Spring Cleaning? Take These 10 Simple Steps to Dust off Your Finances

man and his daughter mopping the floors in their home as part of their spring cleaning
Mikolette/Getty Images
Some of the links in this post are from our sponsors. We provide you with accurate, reliable information. Learn more about how we make money and select our advertising partners.

Now that the weather is warming up, it’s time for spring cleaning! Open your windows, breathe the fresh air and go to town.

Ready? Dust your bookshelves, vacuum your carpets, clean your closets, wipe your countertops, wash your windows and throw out your old magazines. C’mon, it’ll feel great. Steel yourself and wipe the inside of that filthy microwave.

If you’re really committed, maybe you’ll scrub the mildew out of your shower and dust the blades of your ceiling fans. But hey, let’s not get carried away.

You know what else needs straightening up? Your finances.

Painless Ways to Spring Clean Your Finances

Because you’re already in spring-cleaning mode, what better time to tidy up your bank account? Spring has sprung, so here are 10 quick and (mostly) easy ways to spruce up your bottom line.

1. Check Your Credit

Did you know you could have an error hiding in your credit report? It happens all the time, and it could hurt your credit score.

Take a few minutes to check your score on a free website like Credit Sesame. It’ll show you a credit report card and offer personalized recommendations to improve your score.

And with all these big security breaches in the news these days (Hi, Equifax!), you could be vulnerable to identity theft. Credit Sesame will monitor your credit and send you an alert if someone tries to apply for credit in your name.

2. Use It or Lose It

Many rewards, such as credit card points and frequent flyer miles, have expiration dates. Go through your various customer loyalty programs and tally up your rewards. Make sure to use them before they vanish in a puff of smoke. Poof!

Don’t have a rewards credit card? Get one.

Here’s an option we like: It’s the Chase Freedom Unlimited card. Its claim to fame? You’ll earn an unlimited 1.5% cash back on all your purchases. Plus, if you spend $500 in your first three months of opening the card (hi, groceries), you’ll pocket a $150 bonus.

There’s no annual fee, and the cash-back rewards don’t expire. We checked Credible’s annual rewards calculator, and it estimates $417 in annual rewards based on our spending habits.* (You can enter your unique spending habits and see what you’d earn, too.)

Get signed up — and 0% intro APR for 15 months — here.

3. Invest for the Future

If you’re not investing yet, you’re missing out on a smart way to make money. It used to feel restricted to a few wealthy elites, but not anymore! You, too, can join the investor class. These apps offer easy ways to get started:

  • Acorns: Here’s a super easy way to save and invest your money. This smartphone app connects to your bank account, credit and/or debit cards to save your digital change. It can automatically round up your purchases to the nearest dollar and invest the difference into ETFs.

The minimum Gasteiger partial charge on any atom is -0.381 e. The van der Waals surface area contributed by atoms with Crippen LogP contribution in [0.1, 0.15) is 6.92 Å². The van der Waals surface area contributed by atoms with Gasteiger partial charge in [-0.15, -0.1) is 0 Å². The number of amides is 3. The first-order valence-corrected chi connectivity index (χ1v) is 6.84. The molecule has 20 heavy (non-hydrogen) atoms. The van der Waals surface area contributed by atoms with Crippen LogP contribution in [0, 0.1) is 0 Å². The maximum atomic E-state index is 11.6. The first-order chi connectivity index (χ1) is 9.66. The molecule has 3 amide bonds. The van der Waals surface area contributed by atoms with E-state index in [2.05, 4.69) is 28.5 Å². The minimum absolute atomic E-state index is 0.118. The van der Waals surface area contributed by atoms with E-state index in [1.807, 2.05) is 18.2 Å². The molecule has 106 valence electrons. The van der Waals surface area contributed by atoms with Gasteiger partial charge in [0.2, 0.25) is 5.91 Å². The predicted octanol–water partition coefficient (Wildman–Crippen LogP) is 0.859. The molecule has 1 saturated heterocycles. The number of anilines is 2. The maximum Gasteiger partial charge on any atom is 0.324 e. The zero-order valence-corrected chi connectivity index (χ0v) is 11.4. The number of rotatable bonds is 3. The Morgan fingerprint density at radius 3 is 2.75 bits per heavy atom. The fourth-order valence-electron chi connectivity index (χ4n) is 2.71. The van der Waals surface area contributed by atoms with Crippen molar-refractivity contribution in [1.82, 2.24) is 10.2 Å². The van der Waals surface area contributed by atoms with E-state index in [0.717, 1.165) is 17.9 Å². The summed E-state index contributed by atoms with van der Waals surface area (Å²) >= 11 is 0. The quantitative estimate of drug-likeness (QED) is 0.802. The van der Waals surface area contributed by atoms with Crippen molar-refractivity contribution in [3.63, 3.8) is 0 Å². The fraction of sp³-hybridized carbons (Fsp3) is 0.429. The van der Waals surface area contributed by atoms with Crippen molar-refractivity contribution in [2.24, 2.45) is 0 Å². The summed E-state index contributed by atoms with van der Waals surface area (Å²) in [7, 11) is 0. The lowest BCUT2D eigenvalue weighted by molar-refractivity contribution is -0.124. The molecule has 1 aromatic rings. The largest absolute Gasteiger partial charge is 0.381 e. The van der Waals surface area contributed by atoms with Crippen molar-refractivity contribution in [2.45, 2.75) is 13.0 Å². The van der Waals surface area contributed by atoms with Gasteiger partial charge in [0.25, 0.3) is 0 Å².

• Fundrise: Want to try real-estate investing without playing landlord? Through the Fundrise Starter Portfolio, your money will be split into two portfolios that buy private real estate all over the U.S. You can get started with a minimum investment of just $500.
  • Stash: Another micro-investing app. This app lets you start investing with as little as $5. It lets you choose where to put your money — but it leaves the complicated investment terms out of it. Plus, you’ll get a bonus $5 to get started!

4. Start an Emergency Fund

Stop looking through your couch cushions for change when you’re short on money. Instead, start an emergency fund with Digit.

This innovative app saves your money without you lifting a finger. Just link it to your checking account, and its algorithms will determine small (and safe!) amounts of money to withdraw into a separate, FDIC-insured savings account.

It’s free to use for the first 100 days, then it’s $2.99 per month afterward. Using this set-it-and-forget-it strategy, one Penny Hoarder saved $4,300 without noticing — read his Digit review.

5. Review Your Retirement Savings

Take a look at your 401(k) account. Do you have the right mix of stocks and bonds for your age?

Adjust your assets if they’ve gotten out of whack. And if you aren’t maxing out your 401(k) plan, now could be a good time to bump up your contributions by at least 1%.

Blooom, an SEC-registered investment advisory firm, will optimize and monitor your 401(k) for you.

It gives you an initial 401(k) checkup for free, and you’ll get to know your account a little more intimately. Find out if you’re paying too many hidden fees, have the appropriate amount invested in stocks versus bonds, that kind of fun stuff.

After that, the tool is $10 a month to use to continue to monitor your retirement account. Let Blooom know your target retirement age, and it can help you get there by investing more and less aggressively.

If you don’t have access to a 401(k) plan, open an IRA and set up an automatic transfer every payday — or stick your tax refund in there.